The Ninjabot

Scream! Factory – Cat People (1982)

Posted on January 6, 2014 at 9:00 am by Jess Hicks

Cat People BoxThis month, Scream! Factory is bringing us several new titles to Blu-ray that only they could justify remastering. I love Scream! and I will own every release they put out whether I like the movie or not. Unfortunately, Cat People falls under the “or not” category with a resounding thud! A remake of Jacques Tourneur’s classic by the same name, this film takes a more literal and sensual approach to the title.

First, some history. The original Cat People was a Val Lewton produced horror film that debuted in 1942. It was a subtle story about a young girl who was terrorized by a mysterious family curse that takes the form of a shadowy leopard. The film itself was pretty risqué for 1942. Cat People is also credited for being the granddaddy of the “jump scare,” which is now a staple of the horror genre. Needless to say, this flick broke the boundaries of the modern horror film.

Fast forward 40 years  and we have Paul Schrader’s remake of Cat People, starring Malcolm McDowell, Nastassja Kinski, John Heard, and Annette O’Toole. Schrader adopted a much more literal take on the story in that Irena (Kinski) joins her estranged brother Paul (McDowell) in America, but is followed by the curse of her family! If she’s intimate with anyone other than her brother, she will turn into a man-eating leopard.

Poster - Cat People (1942)

I will say that the idea behind this is interesting, but this film just really misses the mark. The original was elegant and subtle, but also pushed the limits of the time. This film takes the limits and pushes them off a cliff, then drops a house on them, so much so that the entire plot is just muddled and confused in order to make room for creepy scenes between McDowell and Kinski in a weird psycho-sexual relationship of incest that really ends up going nowhere.

As opposed to focusing on the family curse and the way Irena has to deal with it, we spend half the movie following McDowell, who seems hell bent on playing Alex DeLarge 2.0. To his credit, McDowell does play the creepy brother all too well; his scenes with Kinski are as claustrophobic and repulsive as they should be. The movie attempts to play up a steamy romance, but it never makes the audience comfortable with any of it. Even when Irena tries to build a relationship with Paul (Heard), the attempt at sensuality is lost, becoming awkward and unsettling.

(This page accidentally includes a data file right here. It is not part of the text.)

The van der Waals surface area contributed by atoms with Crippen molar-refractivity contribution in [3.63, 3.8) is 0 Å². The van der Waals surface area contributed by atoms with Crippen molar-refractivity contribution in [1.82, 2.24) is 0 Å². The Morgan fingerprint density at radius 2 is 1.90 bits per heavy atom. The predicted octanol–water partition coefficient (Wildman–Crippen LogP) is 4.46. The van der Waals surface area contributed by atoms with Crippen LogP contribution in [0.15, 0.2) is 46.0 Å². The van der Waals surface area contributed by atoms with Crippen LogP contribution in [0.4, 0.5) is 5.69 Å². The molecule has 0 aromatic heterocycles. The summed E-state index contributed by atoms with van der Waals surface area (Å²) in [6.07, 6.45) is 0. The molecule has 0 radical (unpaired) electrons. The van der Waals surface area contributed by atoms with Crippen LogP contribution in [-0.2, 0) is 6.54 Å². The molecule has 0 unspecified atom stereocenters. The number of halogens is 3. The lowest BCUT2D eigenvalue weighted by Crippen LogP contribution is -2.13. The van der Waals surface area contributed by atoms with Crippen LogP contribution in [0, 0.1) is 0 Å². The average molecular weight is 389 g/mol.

Flowers in the Attic Part 2: My Brother's a Beast!

Flowers in the Attic Part 2: My Brother’s a Beast!

Val Lewton’s Cat People was a staple for the genre—it opened up new doors for women in film and brought to light a sense of sensuality to the screen in a time where it was unheard of. While Schrader’s version does have its merits, it fails overall in retaining the original feel and terror of the first. Still, the original didn’t have Bowie…

As for the physical goods, Scream! Factory does a fantastic job on the Blu-ray transfer and box art as always. It also includes some interesting interviews with the main cast and filmmakers. However, I would have liked to see an audio commentary just to get a better understanding of what the original intent was for the film. This is an essential pick up for avid collectors of the Scream! Factory releases, and though I’m not a huge fan of the film itself, it is worth checking out at least once. Pre-orders for Cat People are available here with the release set for January 21st. If you hurry, you can get a collector’s edition poster with it! Will you be checking it out?

Cat People: C-

Scream! Factory: A+

You can follow Jess on Twitter @DangerJess_

    • Lou

      I totally agree with trying to own every Scream! Factory release whether good or bad. Their artwork is always so amazing. The original Cat People sounds really interesting. Definitely will check it out.

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